Shang-Chi Might Have Just Restored Faith in the Box Office

The days of major movie releases being pushed back time and again may soon be behind us, at least if Marvel/Disney’s Shang-Chi and the Legend of the Ten Rings has anything to say about it.

The latest MCU release, directed by Destin Daniel Cretton and starring Chinese-Canadian actor Simu Liu, is currently on track to be the first film release since early 2020 to earn $200 million at the US domestic box office, having already grossed more than $250 million US globally (and this is without the Chinese market, which it may never reach), while it is expected to earn over $400 million by the end of its theatrical run. These are impressive numbers in the COVID-era of cinema, but there are even more fascinating metrics at play here.

What’s particularly interesting is that even by standards prior to pre-COVID, Shang-Chi and the Legend of the Ten Rings is a distinct success, setting records for Labour Day weekend (a period known for sluggish box office numbers) whilst avoiding the usual dramatic drop-off that occurs from a Saturday to a Sunday on its opening weekend. For context, Shang-Chi dropped by 2.1%, while Black Widow saw a significantly higher dip of 24.7%. 

Black Widow comparisons are unavoidable, and pessimists would no doubt point to its substantial 68% drop in the box office in its second weekend of release, yet Shang-Chi’s managed an admirable 53% drop-off during this period. While Shang-Chi clearly bears greater resonance with audiences, Black Widow’s notable decline in box office numbers must also be attributed to its simultaneous release in both theatres and online streaming.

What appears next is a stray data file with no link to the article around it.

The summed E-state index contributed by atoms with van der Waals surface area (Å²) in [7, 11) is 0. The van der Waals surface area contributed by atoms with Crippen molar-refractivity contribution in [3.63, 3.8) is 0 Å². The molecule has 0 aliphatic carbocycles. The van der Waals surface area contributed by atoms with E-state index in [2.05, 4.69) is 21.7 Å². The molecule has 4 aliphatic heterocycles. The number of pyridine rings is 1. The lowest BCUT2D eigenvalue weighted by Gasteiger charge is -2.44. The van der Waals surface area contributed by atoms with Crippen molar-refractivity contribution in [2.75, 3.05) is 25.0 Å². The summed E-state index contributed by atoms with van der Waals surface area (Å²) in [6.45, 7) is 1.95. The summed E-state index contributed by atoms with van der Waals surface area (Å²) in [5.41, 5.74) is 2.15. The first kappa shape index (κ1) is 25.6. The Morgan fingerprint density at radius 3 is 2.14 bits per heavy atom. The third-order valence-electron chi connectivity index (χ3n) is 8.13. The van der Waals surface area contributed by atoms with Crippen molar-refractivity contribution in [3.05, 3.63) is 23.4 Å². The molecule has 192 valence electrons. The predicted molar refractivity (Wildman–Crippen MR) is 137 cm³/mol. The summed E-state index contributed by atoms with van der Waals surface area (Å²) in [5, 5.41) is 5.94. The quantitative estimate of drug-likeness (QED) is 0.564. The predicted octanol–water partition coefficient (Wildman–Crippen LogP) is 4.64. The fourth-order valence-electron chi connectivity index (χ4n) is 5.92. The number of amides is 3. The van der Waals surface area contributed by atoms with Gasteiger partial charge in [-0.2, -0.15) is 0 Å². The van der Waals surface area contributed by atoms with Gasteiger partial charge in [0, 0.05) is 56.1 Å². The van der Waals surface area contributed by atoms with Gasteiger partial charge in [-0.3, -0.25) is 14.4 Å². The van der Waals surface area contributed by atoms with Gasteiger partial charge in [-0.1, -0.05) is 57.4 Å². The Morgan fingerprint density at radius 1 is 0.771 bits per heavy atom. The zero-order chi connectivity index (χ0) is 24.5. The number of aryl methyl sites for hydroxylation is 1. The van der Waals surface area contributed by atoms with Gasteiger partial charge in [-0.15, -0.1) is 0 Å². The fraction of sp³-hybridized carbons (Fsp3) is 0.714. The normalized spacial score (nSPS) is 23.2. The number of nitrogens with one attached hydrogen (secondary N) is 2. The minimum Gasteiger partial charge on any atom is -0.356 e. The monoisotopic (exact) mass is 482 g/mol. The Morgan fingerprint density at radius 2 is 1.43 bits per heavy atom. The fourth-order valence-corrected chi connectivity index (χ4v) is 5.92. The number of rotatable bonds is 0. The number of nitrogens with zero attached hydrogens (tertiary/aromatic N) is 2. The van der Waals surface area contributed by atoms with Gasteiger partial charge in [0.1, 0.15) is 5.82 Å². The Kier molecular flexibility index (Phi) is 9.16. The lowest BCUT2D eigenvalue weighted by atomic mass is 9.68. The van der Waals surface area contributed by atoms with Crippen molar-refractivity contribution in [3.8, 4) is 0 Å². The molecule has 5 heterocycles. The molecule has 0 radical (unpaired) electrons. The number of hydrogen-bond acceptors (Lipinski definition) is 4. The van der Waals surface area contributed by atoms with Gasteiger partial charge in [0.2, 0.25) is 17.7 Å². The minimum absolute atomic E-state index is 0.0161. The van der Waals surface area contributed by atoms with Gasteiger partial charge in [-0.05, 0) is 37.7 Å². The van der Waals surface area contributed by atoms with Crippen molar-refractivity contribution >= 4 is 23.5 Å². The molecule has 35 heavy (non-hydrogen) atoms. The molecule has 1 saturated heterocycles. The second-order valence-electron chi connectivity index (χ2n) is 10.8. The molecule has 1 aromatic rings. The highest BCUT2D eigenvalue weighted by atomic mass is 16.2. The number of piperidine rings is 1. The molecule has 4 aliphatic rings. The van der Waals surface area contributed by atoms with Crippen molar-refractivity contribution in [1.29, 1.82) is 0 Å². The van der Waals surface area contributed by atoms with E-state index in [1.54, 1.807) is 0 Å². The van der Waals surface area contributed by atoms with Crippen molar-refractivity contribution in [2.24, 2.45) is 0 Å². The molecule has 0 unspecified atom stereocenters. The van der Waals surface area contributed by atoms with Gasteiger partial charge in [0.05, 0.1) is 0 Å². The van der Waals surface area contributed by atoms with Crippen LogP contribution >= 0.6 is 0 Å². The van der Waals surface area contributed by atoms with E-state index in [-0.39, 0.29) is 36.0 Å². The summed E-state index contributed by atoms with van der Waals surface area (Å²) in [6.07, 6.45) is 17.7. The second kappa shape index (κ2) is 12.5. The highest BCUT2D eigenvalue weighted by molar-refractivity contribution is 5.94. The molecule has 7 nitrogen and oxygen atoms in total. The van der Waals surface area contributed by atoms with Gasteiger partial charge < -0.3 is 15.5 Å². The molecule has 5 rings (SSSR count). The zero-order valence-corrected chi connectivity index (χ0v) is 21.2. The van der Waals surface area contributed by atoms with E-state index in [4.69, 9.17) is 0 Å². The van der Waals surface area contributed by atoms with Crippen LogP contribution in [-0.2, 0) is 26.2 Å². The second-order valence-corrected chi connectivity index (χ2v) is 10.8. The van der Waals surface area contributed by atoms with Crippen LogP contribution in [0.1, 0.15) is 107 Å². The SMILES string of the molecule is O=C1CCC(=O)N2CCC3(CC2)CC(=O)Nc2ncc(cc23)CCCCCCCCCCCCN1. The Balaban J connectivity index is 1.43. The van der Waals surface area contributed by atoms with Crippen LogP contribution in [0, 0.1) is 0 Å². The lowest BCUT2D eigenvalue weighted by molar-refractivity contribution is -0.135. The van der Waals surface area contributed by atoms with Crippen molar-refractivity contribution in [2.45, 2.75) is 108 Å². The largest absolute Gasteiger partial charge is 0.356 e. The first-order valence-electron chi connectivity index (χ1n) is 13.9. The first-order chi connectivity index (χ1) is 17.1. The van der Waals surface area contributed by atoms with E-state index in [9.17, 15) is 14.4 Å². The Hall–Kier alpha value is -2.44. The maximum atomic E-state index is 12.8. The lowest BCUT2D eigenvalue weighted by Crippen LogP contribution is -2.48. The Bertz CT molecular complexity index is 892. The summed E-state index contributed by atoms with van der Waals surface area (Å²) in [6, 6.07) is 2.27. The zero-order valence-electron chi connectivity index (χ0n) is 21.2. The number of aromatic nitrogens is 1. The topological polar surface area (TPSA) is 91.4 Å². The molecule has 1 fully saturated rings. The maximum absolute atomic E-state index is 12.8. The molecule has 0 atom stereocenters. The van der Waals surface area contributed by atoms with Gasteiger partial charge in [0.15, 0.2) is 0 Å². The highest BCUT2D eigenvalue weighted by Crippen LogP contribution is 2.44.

Disney, and indeed Warner Bros., have been hesitant to commit to theatres-only release for fear of potential losses, with the former even inviting a lawsuit from Black Widow lead and long-time MCU star Scarlett Johansson, whose contract was breached when Black Widow was released simultaneously in theatres and on Disney+, which she viewed as a ploy by Disney to promote their streaming service at the expense of her bottom line. Warner Bros., on the other hand, shrewdly compensated their stars and filmmakers for the inevitable box office losses that would be brought on by this method of release on HBO Max, but that doesn’t mean all the filmmakers were happy about it, with Quebecois director Denis Villeneuve being amongst the most vocal of dissenters, though his stance has since softened.

Nonetheless, Disney now has something of a stranglehold on the box office. With the continued successes of Shang-Chi, Jungle Cruise and Free Guy (which Disney distributed) over the weekend, the Mouse House commanded almost 80% of the US domestic box office, which is a crazy statistic by any measure.

Of course, at the end of the day this only proves that Disney is dominating, and the numbers are anything but communal, but it nonetheless opens the door for other studios to take risks and reap the benefits from audiences who are gradually returning to theatres in greater numbers. And don’t think they haven’t noticed, as Sony moved up the release date for Venom: Let There Be Carnage, while Disney themselves are now committed to theatre-only runs for their remaining slate of releases this year, which is likely just the beginning of a much needed turnaround for theatrical cinema.


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